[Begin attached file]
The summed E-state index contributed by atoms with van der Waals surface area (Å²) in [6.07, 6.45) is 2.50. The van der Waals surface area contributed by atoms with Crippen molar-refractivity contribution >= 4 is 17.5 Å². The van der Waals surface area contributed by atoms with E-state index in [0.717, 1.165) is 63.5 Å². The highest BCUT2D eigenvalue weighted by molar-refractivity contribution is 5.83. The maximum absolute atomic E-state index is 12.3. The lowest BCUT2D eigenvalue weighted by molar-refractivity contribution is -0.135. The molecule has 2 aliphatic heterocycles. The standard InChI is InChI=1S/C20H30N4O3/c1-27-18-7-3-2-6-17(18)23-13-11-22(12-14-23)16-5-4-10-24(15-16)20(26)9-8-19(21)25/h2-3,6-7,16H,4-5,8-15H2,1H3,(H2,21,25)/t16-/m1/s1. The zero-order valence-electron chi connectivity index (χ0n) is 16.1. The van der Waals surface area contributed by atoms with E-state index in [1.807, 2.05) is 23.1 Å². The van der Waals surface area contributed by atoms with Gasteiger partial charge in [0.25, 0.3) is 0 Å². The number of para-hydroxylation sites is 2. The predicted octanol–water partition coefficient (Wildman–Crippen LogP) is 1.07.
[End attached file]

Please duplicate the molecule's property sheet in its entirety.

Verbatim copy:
The summed E-state index contributed by atoms with van der Waals surface area (Å²) in [6.07, 6.45) is 2.50. The van der Waals surface area contributed by atoms with Crippen molar-refractivity contribution >= 4 is 17.5 Å². The van der Waals surface area contributed by atoms with E-state index in [0.717, 1.165) is 63.5 Å². The highest BCUT2D eigenvalue weighted by molar-refractivity contribution is 5.83. The maximum absolute atomic E-state index is 12.3. The lowest BCUT2D eigenvalue weighted by molar-refractivity contribution is -0.135. The molecule has 2 aliphatic heterocycles. The standard InChI is InChI=1S/C20H30N4O3/c1-27-18-7-3-2-6-17(18)23-13-11-22(12-14-23)16-5-4-10-24(15-16)20(26)9-8-19(21)25/h2-3,6-7,16H,4-5,8-15H2,1H3,(H2,21,25)/t16-/m1/s1. The zero-order valence-electron chi connectivity index (χ0n) is 16.1. The van der Waals surface area contributed by atoms with E-state index in [1.807, 2.05) is 23.1 Å². The van der Waals surface area contributed by atoms with Gasteiger partial charge in [0.25, 0.3) is 0 Å². The number of para-hydroxylation sites is 2. The predicted octanol–water partition coefficient (Wildman–Crippen LogP) is 1.07.